Main Group Metal Compounds
A. C. Almeida et al.
-23°00′
-43°10′
-43°00′
Figure 1. Sediment sampling sites in Guanabara Bay. IS: station near the Ishikawajima Shipyard.
Table 1. Sampling locations and local water depth
Station
2
3
4
5
6
Date
Latitude
(S)a
20 September 2001
27 July 2001
8 August 2001
8 August 2001
27 July 2001
22◦ 44.654
22◦ 47.058
22◦ 51.191
22◦ 50.890
22◦ 50.230
Longitude Depth
(W)a
(m)
43◦ 04.624
43◦ 05.783
43◦ 13.287
43◦ 10.323
43◦ 07.200
2.8
6.1
2.0
6.1
4.5
a
Coordinates determined by global positioning system (Station 2:
GPS AccuNav Sport–Eagle; other: GPS Garmin model II).
EH measurements, were stored, standing vertically in the
dark, at −20 ◦ C.22
In addition to the above, analyses of TBT and degradation
products were performed for the top and bottom layers of a
core sampled near the Ishikawajima Shipyard.
Sample treatment
Redox potential and pH were measured immediately after
arrival in the laboratory, using an Ag/AgCl/Pt combined
electrode and a glass combined electrode respectively.
Copyright  2004 John Wiley & Sons, Ltd.
Measurements were performed under inert atmosphere,
inserting the electrode directly in the extruded sediment.
The frozen cores were sliced under nitrogen into segments of
different thickness depending on the known sedimentation
rates (Station 2: 0.86 cm year−1 ; Station 4: 0.49 cm year−1 ;
Station 6: 2.2 cm year−1 )13,23 down to 30 cm below the top
layer, resulting in 51 samples. For Stations 3 and 5, where
the sedimentation rates were not known, cores were sliced
into 3 cm segments and thereafter dated by 210 Pb.24 To
avoid possible contamination from the aluminum tube,
only the segment’s central parts were used for further
determinations.25 Except for dating, composed sub-samples
of each segment were prepared by mixing together the
corresponding layer of three or four cores from each site.26
The sub-samples were put in amber glass bottles, frozen and
later freeze-dried.27 The dried sediments were ground before
storing in amber glass bottles in the dark at −20 ◦ C.
METHODS
Elemental composition and dating
Sulfur was determined either by elemental analysis or using
a Shimadzu EDX-700 energy dispersive X-ray fluorescence
Appl. Organometal. Chem. 2004; 18: 694–704
Main Group Metal Compounds
Organotin speciation in Brazilian sediment cores
spectrometer. Organic carbon was measured in 1 mg of acidtreated (20% H3 PO4 aqueous solution) sediment using a
Shimadzu SSM-5000A solid-sample combustion unit coupled
to a Shimadzu TOC-5000A total organic carbon analyzer.
Quantification was performed using analytical curves and
potassium biphthalate as standard.28 Dating of sub-samples
of sediment cores collected from Stations 3 and 5 was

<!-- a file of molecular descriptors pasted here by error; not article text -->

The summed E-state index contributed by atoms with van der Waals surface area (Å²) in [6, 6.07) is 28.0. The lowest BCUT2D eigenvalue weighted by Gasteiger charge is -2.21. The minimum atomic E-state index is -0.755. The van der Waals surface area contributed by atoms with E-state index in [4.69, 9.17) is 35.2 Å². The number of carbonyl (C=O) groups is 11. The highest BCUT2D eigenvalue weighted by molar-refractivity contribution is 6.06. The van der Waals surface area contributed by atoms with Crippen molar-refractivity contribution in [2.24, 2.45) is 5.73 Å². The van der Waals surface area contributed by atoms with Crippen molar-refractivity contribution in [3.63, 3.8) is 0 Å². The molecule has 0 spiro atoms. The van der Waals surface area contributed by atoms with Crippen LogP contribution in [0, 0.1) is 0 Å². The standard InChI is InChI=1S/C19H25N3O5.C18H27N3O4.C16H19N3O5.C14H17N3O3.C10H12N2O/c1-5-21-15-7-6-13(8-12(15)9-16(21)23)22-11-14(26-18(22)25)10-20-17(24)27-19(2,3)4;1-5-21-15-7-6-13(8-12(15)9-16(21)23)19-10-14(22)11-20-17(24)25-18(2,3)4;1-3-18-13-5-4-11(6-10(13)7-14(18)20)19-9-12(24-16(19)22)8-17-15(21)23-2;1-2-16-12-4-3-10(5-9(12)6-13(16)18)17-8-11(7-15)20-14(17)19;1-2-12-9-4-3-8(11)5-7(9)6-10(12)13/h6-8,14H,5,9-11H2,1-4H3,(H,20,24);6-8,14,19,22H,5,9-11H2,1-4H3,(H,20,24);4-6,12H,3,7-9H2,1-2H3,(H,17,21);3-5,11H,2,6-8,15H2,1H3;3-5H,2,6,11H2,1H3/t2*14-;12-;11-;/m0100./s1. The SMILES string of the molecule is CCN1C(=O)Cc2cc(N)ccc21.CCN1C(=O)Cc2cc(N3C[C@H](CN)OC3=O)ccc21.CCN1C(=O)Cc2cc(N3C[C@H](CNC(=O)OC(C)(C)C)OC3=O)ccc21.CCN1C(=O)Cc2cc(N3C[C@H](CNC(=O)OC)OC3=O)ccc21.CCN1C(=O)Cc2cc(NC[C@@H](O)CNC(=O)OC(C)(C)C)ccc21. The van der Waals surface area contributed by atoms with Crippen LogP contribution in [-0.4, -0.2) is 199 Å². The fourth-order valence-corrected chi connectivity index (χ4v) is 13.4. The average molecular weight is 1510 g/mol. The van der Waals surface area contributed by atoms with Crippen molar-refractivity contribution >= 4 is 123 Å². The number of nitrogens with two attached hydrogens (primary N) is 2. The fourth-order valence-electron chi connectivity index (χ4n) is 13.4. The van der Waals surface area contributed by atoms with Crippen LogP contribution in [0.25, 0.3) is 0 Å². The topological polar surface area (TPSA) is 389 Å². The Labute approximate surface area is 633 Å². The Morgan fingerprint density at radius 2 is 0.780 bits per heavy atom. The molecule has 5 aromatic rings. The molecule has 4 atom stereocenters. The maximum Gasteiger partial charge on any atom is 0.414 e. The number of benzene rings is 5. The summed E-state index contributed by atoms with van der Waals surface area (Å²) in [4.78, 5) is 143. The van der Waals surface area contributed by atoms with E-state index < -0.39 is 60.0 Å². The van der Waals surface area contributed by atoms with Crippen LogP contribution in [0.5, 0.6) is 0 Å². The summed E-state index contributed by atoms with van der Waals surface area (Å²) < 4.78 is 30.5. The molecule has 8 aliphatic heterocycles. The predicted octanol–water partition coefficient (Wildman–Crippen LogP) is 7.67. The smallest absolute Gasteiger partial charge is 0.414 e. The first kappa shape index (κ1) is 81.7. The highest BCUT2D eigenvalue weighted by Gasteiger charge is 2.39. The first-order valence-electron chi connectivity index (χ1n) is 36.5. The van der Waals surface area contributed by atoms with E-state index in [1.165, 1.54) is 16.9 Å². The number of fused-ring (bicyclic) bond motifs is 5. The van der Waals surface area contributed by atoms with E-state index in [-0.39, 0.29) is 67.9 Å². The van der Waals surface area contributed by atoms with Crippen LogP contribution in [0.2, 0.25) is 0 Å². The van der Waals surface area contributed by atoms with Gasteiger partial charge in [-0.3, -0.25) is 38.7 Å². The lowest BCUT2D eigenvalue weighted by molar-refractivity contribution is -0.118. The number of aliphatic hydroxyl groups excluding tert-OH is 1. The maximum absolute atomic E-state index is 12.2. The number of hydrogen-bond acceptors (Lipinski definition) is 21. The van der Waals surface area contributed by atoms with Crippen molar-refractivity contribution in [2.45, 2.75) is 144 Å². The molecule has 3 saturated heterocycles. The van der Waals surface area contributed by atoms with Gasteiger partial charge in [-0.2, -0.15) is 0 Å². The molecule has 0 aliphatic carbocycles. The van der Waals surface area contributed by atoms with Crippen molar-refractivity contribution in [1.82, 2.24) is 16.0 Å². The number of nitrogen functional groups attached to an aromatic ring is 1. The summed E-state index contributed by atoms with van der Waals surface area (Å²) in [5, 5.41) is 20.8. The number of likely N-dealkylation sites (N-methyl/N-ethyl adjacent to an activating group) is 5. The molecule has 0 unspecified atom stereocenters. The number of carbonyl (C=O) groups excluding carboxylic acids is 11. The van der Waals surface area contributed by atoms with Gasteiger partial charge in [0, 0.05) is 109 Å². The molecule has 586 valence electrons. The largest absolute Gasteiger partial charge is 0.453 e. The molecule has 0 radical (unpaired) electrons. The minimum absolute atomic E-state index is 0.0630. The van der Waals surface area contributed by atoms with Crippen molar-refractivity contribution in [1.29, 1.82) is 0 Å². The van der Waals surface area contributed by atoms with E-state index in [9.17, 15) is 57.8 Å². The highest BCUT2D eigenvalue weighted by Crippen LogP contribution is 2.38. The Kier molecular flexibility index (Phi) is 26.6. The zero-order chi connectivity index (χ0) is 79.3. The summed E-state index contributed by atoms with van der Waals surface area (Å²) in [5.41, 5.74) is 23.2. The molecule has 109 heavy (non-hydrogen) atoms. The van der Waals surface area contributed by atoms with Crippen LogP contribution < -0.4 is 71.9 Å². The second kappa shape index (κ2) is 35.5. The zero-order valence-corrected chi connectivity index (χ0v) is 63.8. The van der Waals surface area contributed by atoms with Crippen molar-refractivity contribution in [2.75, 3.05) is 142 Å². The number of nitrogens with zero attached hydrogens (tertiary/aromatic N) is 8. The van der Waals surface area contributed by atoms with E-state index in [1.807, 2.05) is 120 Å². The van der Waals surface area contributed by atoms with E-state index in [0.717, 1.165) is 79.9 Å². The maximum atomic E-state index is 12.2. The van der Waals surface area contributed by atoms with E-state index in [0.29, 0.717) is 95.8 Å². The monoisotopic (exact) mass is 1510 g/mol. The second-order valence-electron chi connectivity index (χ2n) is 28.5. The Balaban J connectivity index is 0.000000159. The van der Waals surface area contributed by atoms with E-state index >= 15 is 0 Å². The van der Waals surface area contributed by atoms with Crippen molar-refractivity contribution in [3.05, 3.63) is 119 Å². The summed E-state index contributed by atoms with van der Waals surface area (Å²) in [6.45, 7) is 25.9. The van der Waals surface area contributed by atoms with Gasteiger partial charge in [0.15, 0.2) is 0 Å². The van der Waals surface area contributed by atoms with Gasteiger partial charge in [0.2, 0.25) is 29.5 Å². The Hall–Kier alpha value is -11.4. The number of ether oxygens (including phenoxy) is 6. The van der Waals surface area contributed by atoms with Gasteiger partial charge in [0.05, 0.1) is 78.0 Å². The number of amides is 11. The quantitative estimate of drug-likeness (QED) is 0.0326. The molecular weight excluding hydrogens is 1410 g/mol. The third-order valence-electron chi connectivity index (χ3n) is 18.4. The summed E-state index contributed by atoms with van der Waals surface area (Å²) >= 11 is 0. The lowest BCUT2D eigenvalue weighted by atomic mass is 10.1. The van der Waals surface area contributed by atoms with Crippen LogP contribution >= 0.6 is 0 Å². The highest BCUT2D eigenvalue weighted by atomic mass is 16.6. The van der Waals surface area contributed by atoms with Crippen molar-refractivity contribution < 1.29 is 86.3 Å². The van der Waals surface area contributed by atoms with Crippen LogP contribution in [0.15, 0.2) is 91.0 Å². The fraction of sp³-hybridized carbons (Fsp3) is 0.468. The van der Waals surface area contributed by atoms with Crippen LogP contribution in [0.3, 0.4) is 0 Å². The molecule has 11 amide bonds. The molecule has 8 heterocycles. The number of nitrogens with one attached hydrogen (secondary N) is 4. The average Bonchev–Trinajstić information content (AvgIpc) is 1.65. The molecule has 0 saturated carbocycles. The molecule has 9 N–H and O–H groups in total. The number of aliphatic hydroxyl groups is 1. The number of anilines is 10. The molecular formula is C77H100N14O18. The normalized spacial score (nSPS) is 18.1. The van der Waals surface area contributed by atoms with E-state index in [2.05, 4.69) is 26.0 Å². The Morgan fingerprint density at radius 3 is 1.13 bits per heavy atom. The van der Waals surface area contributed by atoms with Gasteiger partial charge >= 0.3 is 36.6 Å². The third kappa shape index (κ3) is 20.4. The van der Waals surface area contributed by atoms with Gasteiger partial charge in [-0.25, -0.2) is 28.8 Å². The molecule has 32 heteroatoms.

carried out by the determination of excess 210 Pb according
to methodology described in Godoy et al.24 Samples were not
sieved so as to avoid contamination, since from a previous
study it was known that sediments from the sampled sites
show 78–100% of grains <63 µm.12
Total tin
Total tin concentrations were determined by quadrupole
inductively coupled plasma mass spectrometry (Elan 6000,
Perkin Elmer-Sciex) using a cross-flow nebulizer with a
Ryton nebulization chamber for sample introduction and
103
Rh as internal standard. Sample digestion was performed
by adding 5 ml of a 1 : 3 mixture of HNO3 /HCl to 0.5 g
of freeze-dried sediments, leaving the mixture at room
temperature overnight and then under heat (60 ◦ C) for
2 h. After that, 2 ml of H2 O2 were added to each sample,
which remained under heat for an additional 30 min. The
harbor sediment reference material PACS-2 from the National
Research Council of Canada (Ottawa, Canada), certified for
tin, was used for method validation. As shown in Table 2, tin
concentrations found for this reference material are in good
agreement with the certified value. The sample detection limit
was 8 µg kg−1 .
Organotin compounds
Extraction procedure
The methodology adopted was modified from Baijona
and co-workers19,29,30 as appropriate to the sediments’
characteristics and to the detection by pulsed flame
photometric detection (PFPD).31 Sediment (2 g, dry mass)
was transferred to a glass centrifuge tube. TPrTCl and
TCyTCl were added as surrogates at a spiking level of 200 ng
each. The extraction step was accomplished by sonication
with toluene/HOAc (10 : 4, v/v) for 5 min followed by
centrifugation at 2000 rpm, for 5 min, and transfer of the
1) Core sampling
2) Core stored at -20°C
Frozen cores sliced under N2
in segments of different
thickness
FREEZE-DRYING
2 g dry sediment
TPrTCl + TCyTCl (surrogates)
EXTRACTION:
(10 mL toluene + 4 mL HOAc,
5 min sonication) x3
LLE: (10 mL APDC 0,05%
aqueous solution) x2
Drying over Na2SO4
Rotary evaporation (35°C)
DERIVATIZATION: 2 mL
PeMgBr, 20 min
Drying over Na2SO4
Rotary evaporation (35°C)
CLEANUP:
3 g Al2O3 + 1 g Na2SO4
Elution with hexane
Rotary evaporation (35°C)
SULFUR ELIMINATION:
5 mL DMD
CLEANUP:
2 g Al2O3
Elution with hexane
Evaporation to less than 1 mL
under N2 stream
TeBT (internal standard)
Final extract (1.0 mL)
CG-PFPD